These are important… Please attend an be heard..
Citizens committees will meet to recommend Habitat Stamp projects
SANTA FE – The New Mexico Department of Game and Fish has scheduled statewide Habitat Stamp Citizens Advisory Committee meetings for 2013. Citizen advisors will prioritize habitat projects for 2014 and 2015. The public is welcome and encouraged to attend meetings:
- Southwest: 9 a.m. April 9, Gila National Forest office, 3005 E. Camino Del Bosque, Silver City.
- Southwest: 9 a.m. April 10, Las Cruces BLM office, 1800 Marquess St., Las Cruces.
- Southeast: 10 a.m. April 27, U.S. Forest Service office, 4 Lost Lodge Road, Cloudcroft.
- Northeast: 1 p.m. April 30, Santa Fe National Forest office, 11 Forest Lane, Santa Fe.
- Central: 1 p.m. May 1, Socorro BLM office, 901 South Highway 85, Socorro.
- Northwest: 1 p.m. May 4, U.S. Forest Service office, 664 East Broadway, Bloomfield.
Since its inception, citizens have been involved in every aspect of the program, advising which habitats are most in need of improvement. Appointed by the State Game Commission, citizens representing sporting, environmental, and public-land permittee interests meet each spring to prioritize local habitat projects.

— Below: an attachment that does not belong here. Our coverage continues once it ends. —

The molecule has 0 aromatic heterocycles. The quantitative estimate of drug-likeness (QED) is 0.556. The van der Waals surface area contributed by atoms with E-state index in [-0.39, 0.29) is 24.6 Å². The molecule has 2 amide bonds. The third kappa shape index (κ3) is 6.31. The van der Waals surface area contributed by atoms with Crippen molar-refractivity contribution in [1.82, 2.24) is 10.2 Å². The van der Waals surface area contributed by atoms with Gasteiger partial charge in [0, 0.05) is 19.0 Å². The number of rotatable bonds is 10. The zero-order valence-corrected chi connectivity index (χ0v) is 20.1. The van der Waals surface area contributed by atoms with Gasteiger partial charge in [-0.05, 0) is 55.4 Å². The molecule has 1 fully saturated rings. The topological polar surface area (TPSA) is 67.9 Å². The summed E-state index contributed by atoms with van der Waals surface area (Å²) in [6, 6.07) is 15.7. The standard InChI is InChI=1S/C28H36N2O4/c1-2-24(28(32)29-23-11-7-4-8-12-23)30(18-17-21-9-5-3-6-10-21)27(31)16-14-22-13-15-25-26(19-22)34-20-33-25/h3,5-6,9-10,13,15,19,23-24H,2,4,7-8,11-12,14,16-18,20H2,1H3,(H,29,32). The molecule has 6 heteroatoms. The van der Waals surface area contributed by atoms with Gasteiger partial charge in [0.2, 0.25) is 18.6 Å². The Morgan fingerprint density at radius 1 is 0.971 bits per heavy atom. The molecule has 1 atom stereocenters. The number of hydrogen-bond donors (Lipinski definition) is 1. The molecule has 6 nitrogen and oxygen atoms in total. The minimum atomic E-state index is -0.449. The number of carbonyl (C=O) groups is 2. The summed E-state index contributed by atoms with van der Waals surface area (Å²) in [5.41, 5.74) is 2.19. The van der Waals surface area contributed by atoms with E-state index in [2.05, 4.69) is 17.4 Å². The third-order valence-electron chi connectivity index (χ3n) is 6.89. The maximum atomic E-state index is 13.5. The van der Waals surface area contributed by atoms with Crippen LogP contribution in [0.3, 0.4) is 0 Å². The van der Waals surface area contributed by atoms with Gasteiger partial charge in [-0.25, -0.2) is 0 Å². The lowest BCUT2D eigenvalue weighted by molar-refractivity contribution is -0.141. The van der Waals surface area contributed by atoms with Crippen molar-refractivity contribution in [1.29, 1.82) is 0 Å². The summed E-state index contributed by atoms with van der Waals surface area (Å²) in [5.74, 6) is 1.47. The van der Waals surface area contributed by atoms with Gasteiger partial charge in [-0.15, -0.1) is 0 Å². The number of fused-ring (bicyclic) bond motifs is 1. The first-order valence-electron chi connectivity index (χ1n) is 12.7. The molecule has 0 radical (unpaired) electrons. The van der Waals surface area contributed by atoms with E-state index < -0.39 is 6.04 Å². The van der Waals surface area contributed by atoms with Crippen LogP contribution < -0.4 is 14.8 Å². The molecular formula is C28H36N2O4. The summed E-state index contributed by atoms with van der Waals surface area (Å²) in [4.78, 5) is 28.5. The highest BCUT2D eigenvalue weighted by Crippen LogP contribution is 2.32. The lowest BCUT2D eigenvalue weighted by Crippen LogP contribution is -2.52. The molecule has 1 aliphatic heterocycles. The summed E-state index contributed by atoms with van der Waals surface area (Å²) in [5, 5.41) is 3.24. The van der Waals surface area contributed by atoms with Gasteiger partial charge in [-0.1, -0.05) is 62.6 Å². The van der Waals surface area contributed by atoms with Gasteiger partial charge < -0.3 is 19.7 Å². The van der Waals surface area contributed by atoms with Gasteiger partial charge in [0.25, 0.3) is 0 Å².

The Habitat Stamp Program has an annual budget of $740,000 with the support of hunters, anglers and trappers who purchase a $5 stamp each year to participate in their sports on Bureau of Land Management or U.S. Forest Service lands.
In the 27-year life of the program, 2,179 wildlife habitat projects have been funded at more than $40 million. In that effort, the program has contributed $17.9 million and federal agencies have spent $19.5 million in matching funds in cash, planning costs, fiscal tracking, documenting, and obtaining archeological and cultural clearances. Since it first was tracked in 1999, other organizational contributions have contributed $2.7 million in time and cash.
During its life, the Habitat Stamp Program has improved more than 793,505 acres of habitat, enhanced more than 11,000 acres of riparian habitat, built 760 places for wildlife to obtain water, completed 710 wildlife population and habitat surveys, completed 17 transplants of bison, pronghorn, and turkey, improved 86 fishing areas, maintained previously built structures 8,529 times, installed 805 erosion control structures, reduced human impacts on wildlife, improved enjoyment of wildlife, and much more.